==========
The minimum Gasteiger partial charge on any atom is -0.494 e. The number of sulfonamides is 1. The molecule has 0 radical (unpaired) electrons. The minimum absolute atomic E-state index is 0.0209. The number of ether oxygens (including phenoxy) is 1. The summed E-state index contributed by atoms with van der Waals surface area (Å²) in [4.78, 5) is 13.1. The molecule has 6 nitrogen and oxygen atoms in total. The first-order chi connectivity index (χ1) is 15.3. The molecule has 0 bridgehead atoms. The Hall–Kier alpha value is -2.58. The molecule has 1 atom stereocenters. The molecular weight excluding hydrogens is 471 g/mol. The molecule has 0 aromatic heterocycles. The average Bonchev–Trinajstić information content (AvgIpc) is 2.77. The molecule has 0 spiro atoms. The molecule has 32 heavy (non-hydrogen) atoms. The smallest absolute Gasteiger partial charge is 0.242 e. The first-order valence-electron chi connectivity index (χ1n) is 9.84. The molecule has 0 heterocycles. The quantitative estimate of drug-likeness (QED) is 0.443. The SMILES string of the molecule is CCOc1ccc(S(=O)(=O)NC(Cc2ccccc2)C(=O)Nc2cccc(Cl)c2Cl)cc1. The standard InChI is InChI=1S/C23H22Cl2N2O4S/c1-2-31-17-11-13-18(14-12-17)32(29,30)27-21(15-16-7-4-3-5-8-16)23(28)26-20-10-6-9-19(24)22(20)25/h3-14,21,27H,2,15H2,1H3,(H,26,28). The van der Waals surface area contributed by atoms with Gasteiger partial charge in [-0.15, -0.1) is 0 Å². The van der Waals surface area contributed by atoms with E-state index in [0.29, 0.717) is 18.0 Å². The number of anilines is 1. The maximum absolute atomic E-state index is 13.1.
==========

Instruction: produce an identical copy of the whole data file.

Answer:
The minimum Gasteiger partial charge on any atom is -0.494 e. The number of sulfonamides is 1. The molecule has 0 radical (unpaired) electrons. The minimum absolute atomic E-state index is 0.0209. The number of ether oxygens (including phenoxy) is 1. The summed E-state index contributed by atoms with van der Waals surface area (Å²) in [4.78, 5) is 13.1. The molecule has 6 nitrogen and oxygen atoms in total. The first-order chi connectivity index (χ1) is 15.3. The molecule has 0 bridgehead atoms. The Hall–Kier alpha value is -2.58. The molecule has 1 atom stereocenters. The molecular weight excluding hydrogens is 471 g/mol. The molecule has 0 aromatic heterocycles. The average Bonchev–Trinajstić information content (AvgIpc) is 2.77. The molecule has 0 spiro atoms. The molecule has 32 heavy (non-hydrogen) atoms. The smallest absolute Gasteiger partial charge is 0.242 e. The first-order valence-electron chi connectivity index (χ1n) is 9.84. The molecule has 0 heterocycles. The quantitative estimate of drug-likeness (QED) is 0.443. The SMILES string of the molecule is CCOc1ccc(S(=O)(=O)NC(Cc2ccccc2)C(=O)Nc2cccc(Cl)c2Cl)cc1. The standard InChI is InChI=1S/C23H22Cl2N2O4S/c1-2-31-17-11-13-18(14-12-17)32(29,30)27-21(15-16-7-4-3-5-8-16)23(28)26-20-10-6-9-19(24)22(20)25/h3-14,21,27H,2,15H2,1H3,(H,26,28). The van der Waals surface area contributed by atoms with Gasteiger partial charge in [-0.15, -0.1) is 0 Å². The van der Waals surface area contributed by atoms with E-state index in [0.29, 0.717) is 18.0 Å². The number of anilines is 1. The maximum absolute atomic E-state index is 13.1.